The lady, Carolyn Savage, carried the baby, gave birth on Thursday and delivered him to his natural parents. No fights, no lawsuits. No discussions of abortion or custody.

I saw the story below on the Today Show this morning. The legal and moral issues are dumbfounding, but it is so nice to see someone do the (incredibly) magnanimous thing first and worry about suing the clinic later.

Dear Google

I realize that I don't pay you a dime for the use of your awesome blogging service.  Although I have offered.  And dutifully set up some Ad Sense stuff.

But will you please, please set up some more templates?  I get tired of looking at mine, then I go to change it.  And decide I don't like the change but I can't seem to go back to what I had before because I spent hours on the color scheme and have no idea what it was that I did.

Now I have a lame one, but don't have the time or patience right this second to do anything about it.  I would appreciate your help.

Gotta Check in Once in a While

Once upon a time, I had a serious Barnes & Noble habit.  I'm going to call it $100 a month, mostly online.  Then I discovered the used book stores.  And then I started school.  And then came the cable TV and DVR in my bedroom.  Now I am down to perhaps $25 a month.  I still pay for the membership, so I still receive the 15% off coupons regularly, I just don't use them nearly as often as I once did.

I was in the Glen Town Center this morning and discovered that the Book Market finally re-opened in its new space.  It wasn't a great store, but I would make an effort to buy something from time to time.  I found a darling children's edition of Beowulf for $5, so I picked it up.  Then, wandering around, I saw Luke Skywalker's face on a book:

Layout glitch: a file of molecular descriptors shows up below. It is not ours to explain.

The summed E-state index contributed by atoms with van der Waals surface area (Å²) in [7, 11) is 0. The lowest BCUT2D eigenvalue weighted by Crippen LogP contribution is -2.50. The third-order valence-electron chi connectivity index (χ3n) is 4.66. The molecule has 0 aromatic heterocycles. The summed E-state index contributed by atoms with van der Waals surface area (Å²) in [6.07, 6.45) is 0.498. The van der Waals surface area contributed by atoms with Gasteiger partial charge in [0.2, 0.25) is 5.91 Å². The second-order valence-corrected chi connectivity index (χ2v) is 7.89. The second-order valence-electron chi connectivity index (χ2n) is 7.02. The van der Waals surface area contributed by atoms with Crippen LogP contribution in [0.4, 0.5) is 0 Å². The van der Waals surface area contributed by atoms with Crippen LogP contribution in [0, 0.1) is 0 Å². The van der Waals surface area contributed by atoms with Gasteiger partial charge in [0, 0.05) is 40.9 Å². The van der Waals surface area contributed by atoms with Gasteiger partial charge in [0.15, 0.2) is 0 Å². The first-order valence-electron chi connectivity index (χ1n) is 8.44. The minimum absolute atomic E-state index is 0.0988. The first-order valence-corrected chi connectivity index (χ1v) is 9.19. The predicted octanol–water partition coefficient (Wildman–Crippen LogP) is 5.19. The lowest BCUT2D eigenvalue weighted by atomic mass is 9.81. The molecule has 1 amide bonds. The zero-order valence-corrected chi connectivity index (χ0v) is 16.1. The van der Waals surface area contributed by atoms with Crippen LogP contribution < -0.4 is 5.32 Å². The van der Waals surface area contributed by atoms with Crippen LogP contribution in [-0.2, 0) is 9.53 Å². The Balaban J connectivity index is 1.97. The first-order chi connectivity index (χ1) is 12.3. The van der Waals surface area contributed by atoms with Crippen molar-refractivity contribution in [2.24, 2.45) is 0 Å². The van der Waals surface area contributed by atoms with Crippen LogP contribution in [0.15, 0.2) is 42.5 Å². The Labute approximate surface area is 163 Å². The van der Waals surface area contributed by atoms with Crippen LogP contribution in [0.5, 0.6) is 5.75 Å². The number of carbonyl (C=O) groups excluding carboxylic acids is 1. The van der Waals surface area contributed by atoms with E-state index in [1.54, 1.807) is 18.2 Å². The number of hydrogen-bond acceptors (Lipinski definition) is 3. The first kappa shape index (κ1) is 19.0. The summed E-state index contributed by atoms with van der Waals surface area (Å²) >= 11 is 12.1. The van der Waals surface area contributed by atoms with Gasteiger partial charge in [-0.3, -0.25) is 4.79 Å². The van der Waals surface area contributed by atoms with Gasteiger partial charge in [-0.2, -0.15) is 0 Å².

Scholastic book - I have the Darth Vader one and I rather enjoyed it.  Sixteen bucks.  I put it down.  Then I remembered that I have a BN coupon sitting in my inbox, so I wnt home and got online.  Those who know know that the minimum for free shipping is $25.  So when I picked up my $16 book for $11.51 I had to "fill out the order". 

I looked at DVDs for five minutes, then remembered that I don't have time for them and don't want to spend the money on a TV season right now, anyway.  Music.

You know what I found?  Trans Siberian Orchestra has an album coming out the end of next month.  I loved Beethoven's Last Night in a Stranded on an Island way - easily in the Top 10.  (Thank you to my friend Rich who doesn't even remember that I first heard it at his old apartment in Crystal Lake.)  I didn't look to see what this album is, but I pre-ordered it.  I am expecting a rock opera of some sort.  Of the not-Christmas variety.  Wait - Night Castle.  Does that suggest Halloween?  I going to go back to look.

This is why I should check in at Barnes & Noble more often.

Friday, September 25, 2009

More Notes from the Road

I realized this morning, when I started to create my expense report, that I hadn’t even printed out my flight itinerary. I hadn’t even been able to check into the flight from home because the printer is buried under things in the construction zone. I left the house, went to the airport, boarded an airplane, spent a few days, boarded another airplane and came home without looking at a flight number or departure time until I was standing in the terminal.